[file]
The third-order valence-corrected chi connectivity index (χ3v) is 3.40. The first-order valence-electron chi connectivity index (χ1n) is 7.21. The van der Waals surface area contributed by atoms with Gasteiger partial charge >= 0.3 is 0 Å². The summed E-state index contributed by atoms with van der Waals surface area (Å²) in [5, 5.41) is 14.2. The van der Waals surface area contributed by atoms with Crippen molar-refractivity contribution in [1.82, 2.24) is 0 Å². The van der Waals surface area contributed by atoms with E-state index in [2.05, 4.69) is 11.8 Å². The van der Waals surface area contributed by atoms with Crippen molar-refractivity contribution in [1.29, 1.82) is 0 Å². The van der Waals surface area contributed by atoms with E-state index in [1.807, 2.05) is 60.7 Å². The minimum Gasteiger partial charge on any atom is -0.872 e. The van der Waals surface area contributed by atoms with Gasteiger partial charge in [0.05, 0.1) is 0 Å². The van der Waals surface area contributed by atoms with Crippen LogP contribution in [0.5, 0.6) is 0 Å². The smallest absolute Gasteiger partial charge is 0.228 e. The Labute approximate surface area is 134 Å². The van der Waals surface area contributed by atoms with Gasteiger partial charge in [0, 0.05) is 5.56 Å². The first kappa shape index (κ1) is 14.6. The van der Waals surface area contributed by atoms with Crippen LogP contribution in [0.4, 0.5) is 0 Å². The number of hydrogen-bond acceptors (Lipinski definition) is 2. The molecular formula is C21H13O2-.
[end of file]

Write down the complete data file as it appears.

The third-order valence-corrected chi connectivity index (χ3v) is 3.40. The first-order valence-electron chi connectivity index (χ1n) is 7.21. The van der Waals surface area contributed by atoms with Gasteiger partial charge >= 0.3 is 0 Å². The summed E-state index contributed by atoms with van der Waals surface area (Å²) in [5, 5.41) is 14.2. The van der Waals surface area contributed by atoms with Crippen molar-refractivity contribution in [1.82, 2.24) is 0 Å². The van der Waals surface area contributed by atoms with E-state index in [2.05, 4.69) is 11.8 Å². The van der Waals surface area contributed by atoms with Crippen molar-refractivity contribution in [1.29, 1.82) is 0 Å². The van der Waals surface area contributed by atoms with E-state index in [1.807, 2.05) is 60.7 Å². The minimum Gasteiger partial charge on any atom is -0.872 e. The van der Waals surface area contributed by atoms with Gasteiger partial charge in [0.05, 0.1) is 0 Å². The van der Waals surface area contributed by atoms with Crippen LogP contribution in [0.5, 0.6) is 0 Å². The smallest absolute Gasteiger partial charge is 0.228 e. The Labute approximate surface area is 134 Å². The van der Waals surface area contributed by atoms with Gasteiger partial charge in [0, 0.05) is 5.56 Å². The first kappa shape index (κ1) is 14.6. The van der Waals surface area contributed by atoms with Crippen LogP contribution in [0.4, 0.5) is 0 Å². The number of hydrogen-bond acceptors (Lipinski definition) is 2. The molecular formula is C21H13O2-.